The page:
Merrill Lynch said its advisor headcount grew in the first quarter to 17,646. That’s up 111 from a year ago and 188 from the prior quarter.
At the same time, the average 12-month fees and commissions per advisor were $1.14 million vs. $1.04 million in Q1’19 and $1.1 million in Q4’19.
But this type of growth appears unlikely for Q2’20, based on the impact of restricted recruiting, face-to-face meetings with clients and prospects due to the coronavirus and market-related issues.
Speaking with the media after parent firm Bank of America released earnings Wednesday morning, a senior Merrill Lynch executive — who spoke on condition of not being named — said some 700 of the unit’s advisor trainees have temporary assignments elsewhere in the bank (to work on small-business loans and other projects) “and then [they] will be back on the path, in the medium term, to becoming advisors.”
But the wealth unit’s work-from-home arrangements, “We’re not in a position to hire into [that] program … at the pace we’d had in the past,” the executive explained, mentioning that interviews and new offers can’t take place in the lockdown conditions.
Offers to those set to start this month will “be honored,” but further hiring for it has been put on hold, the executive added.
Experienced Advisor Recruiting
There is still “some hiring” of advisors who already are licensed, have limited FA experience and received recent offers from Merrill. “We’ve had some individuals join us … from independent and regional firms,” the executive said, and they benefit from the three-year salary base in the Accelerated Growth Program.
“Now, we are not extending new offers … as that’s not particularly practical” today, the executive explained. “We are not focused now on other types of competitive hiring, as we’ve talked about for a number of years.”
In other words, those individuals set to join Merrill teams and training programs in April are coming on board. Other new hiring, though, is on “pause.”
As for its existing advisors, Merrill announced last month that it was “relaxing [some] performance expectations,” the executive said. And it’s revisiting such measures on a monthly basis “to reflect what is possible right now.”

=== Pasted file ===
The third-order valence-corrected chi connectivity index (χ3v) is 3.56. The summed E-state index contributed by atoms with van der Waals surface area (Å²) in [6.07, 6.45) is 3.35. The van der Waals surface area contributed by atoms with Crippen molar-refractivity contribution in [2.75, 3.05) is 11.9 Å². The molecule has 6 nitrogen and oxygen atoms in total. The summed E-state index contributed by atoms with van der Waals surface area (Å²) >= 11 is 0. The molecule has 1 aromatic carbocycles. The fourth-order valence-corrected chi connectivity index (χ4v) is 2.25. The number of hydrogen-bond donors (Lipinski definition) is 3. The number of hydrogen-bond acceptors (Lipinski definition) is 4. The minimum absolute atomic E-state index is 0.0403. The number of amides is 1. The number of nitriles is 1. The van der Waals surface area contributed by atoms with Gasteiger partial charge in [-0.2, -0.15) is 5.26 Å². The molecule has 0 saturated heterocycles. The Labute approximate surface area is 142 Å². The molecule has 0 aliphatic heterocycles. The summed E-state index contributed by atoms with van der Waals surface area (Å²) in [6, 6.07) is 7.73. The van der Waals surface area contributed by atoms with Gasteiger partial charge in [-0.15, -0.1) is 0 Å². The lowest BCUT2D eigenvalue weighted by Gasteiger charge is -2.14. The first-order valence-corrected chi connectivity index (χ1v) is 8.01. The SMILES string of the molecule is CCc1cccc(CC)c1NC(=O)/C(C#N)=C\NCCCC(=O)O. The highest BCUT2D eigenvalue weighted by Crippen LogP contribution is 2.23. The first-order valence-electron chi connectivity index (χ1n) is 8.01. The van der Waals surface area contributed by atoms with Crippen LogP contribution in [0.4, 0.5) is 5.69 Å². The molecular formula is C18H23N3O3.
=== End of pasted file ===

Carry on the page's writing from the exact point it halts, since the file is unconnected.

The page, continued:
“In an environment where no one can meet face to face with prospective clients that makes [it] more challenging” to add new accounts at the normal rate, he added.
In March, Merrill Lynch pushed back its requirement that advisors have at least 30% of client households in three different financial programs to qualify for the enhanced team grid incentive program from July 1, 2020, to Jan. 1, 2021.
Broader Wealth Trends
“[As for] our wealth managers, we are continuing to add accounts in various businesses, [though] not at the rate that you would before,” BofA CEO Brian Moynihan said Wednesday during an analyst call, about Merrill Lynch and the Private Bank.
Still, “the wealth management contacts are up, [and] you are seeing even the referrals between our lines of businesses continue,” Moynihan explained. “It’s just at a lower rate, because of the necessities of the face-to-face meeting limitations, but those will come back as soon as we can get back in action.”
Referring to lower stock-market levels in March and what they mean for the wealth unit’s results, CFO Paul Donofrio commented: “Those impacts did not impact Q1 AUM fees, as March fees were calculated based upon market levels at the end of February.” Thus, volatility may dampen Q2 fees.
“Revenue grew 2% year over year [in Q1'20], as a strong increase in AUM fees and brokerage fees were partially offset by a decline in net interest income as a result of lower interest rates,” Donofrio said.
The wealth unit’s revenue was $4.936 billion, up $116 million from a year ago and $23 million from Q4’19. The pre-tax margin, though, fell to 23% vs. 29% last year and 28% in the prior quarter.
— Related on ThinkAdvisor: